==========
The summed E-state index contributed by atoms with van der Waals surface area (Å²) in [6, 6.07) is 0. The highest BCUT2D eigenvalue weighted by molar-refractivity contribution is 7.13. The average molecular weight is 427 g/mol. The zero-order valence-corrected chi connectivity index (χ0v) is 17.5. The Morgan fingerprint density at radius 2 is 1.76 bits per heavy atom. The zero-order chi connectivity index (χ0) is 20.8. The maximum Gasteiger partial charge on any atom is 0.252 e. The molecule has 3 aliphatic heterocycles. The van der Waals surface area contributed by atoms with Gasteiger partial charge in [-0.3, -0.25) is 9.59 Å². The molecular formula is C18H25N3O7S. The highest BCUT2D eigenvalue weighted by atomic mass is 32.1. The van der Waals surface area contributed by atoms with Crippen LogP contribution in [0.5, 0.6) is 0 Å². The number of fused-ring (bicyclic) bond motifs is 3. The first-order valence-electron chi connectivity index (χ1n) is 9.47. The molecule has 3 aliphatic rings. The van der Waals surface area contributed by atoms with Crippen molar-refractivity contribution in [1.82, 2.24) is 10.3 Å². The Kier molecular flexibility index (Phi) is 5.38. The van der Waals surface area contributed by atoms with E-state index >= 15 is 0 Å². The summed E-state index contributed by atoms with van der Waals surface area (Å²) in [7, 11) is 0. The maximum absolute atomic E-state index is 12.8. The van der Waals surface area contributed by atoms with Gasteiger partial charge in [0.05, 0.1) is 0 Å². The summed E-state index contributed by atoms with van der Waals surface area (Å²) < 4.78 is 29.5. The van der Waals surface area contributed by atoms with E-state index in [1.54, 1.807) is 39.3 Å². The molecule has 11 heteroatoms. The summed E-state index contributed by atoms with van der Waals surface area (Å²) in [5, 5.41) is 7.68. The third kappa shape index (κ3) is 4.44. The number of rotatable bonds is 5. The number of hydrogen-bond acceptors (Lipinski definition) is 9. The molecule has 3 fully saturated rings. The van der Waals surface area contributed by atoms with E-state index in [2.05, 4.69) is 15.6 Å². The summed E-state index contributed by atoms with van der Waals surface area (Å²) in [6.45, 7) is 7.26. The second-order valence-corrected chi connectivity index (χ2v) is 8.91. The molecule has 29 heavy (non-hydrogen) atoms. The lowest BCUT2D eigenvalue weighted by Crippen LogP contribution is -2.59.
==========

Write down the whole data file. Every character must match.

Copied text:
The summed E-state index contributed by atoms with van der Waals surface area (Å²) in [6, 6.07) is 0. The highest BCUT2D eigenvalue weighted by molar-refractivity contribution is 7.13. The average molecular weight is 427 g/mol. The zero-order valence-corrected chi connectivity index (χ0v) is 17.5. The Morgan fingerprint density at radius 2 is 1.76 bits per heavy atom. The zero-order chi connectivity index (χ0) is 20.8. The maximum Gasteiger partial charge on any atom is 0.252 e. The molecule has 3 aliphatic heterocycles. The van der Waals surface area contributed by atoms with Gasteiger partial charge in [-0.3, -0.25) is 9.59 Å². The molecular formula is C18H25N3O7S. The highest BCUT2D eigenvalue weighted by atomic mass is 32.1. The van der Waals surface area contributed by atoms with Crippen LogP contribution in [0.5, 0.6) is 0 Å². The number of fused-ring (bicyclic) bond motifs is 3. The first-order valence-electron chi connectivity index (χ1n) is 9.47. The molecule has 3 aliphatic rings. The van der Waals surface area contributed by atoms with Crippen molar-refractivity contribution in [1.82, 2.24) is 10.3 Å². The Kier molecular flexibility index (Phi) is 5.38. The van der Waals surface area contributed by atoms with E-state index >= 15 is 0 Å². The summed E-state index contributed by atoms with van der Waals surface area (Å²) in [7, 11) is 0. The maximum absolute atomic E-state index is 12.8. The van der Waals surface area contributed by atoms with Gasteiger partial charge in [0.05, 0.1) is 0 Å². The summed E-state index contributed by atoms with van der Waals surface area (Å²) < 4.78 is 29.5. The van der Waals surface area contributed by atoms with E-state index in [1.54, 1.807) is 39.3 Å². The molecule has 11 heteroatoms. The summed E-state index contributed by atoms with van der Waals surface area (Å²) in [5, 5.41) is 7.68. The third kappa shape index (κ3) is 4.44. The number of rotatable bonds is 5. The number of hydrogen-bond acceptors (Lipinski definition) is 9. The molecule has 3 fully saturated rings. The van der Waals surface area contributed by atoms with E-state index in [2.05, 4.69) is 15.6 Å². The summed E-state index contributed by atoms with van der Waals surface area (Å²) in [6.45, 7) is 7.26. The second-order valence-corrected chi connectivity index (χ2v) is 8.91. The molecule has 29 heavy (non-hydrogen) atoms. The lowest BCUT2D eigenvalue weighted by Crippen LogP contribution is -2.59.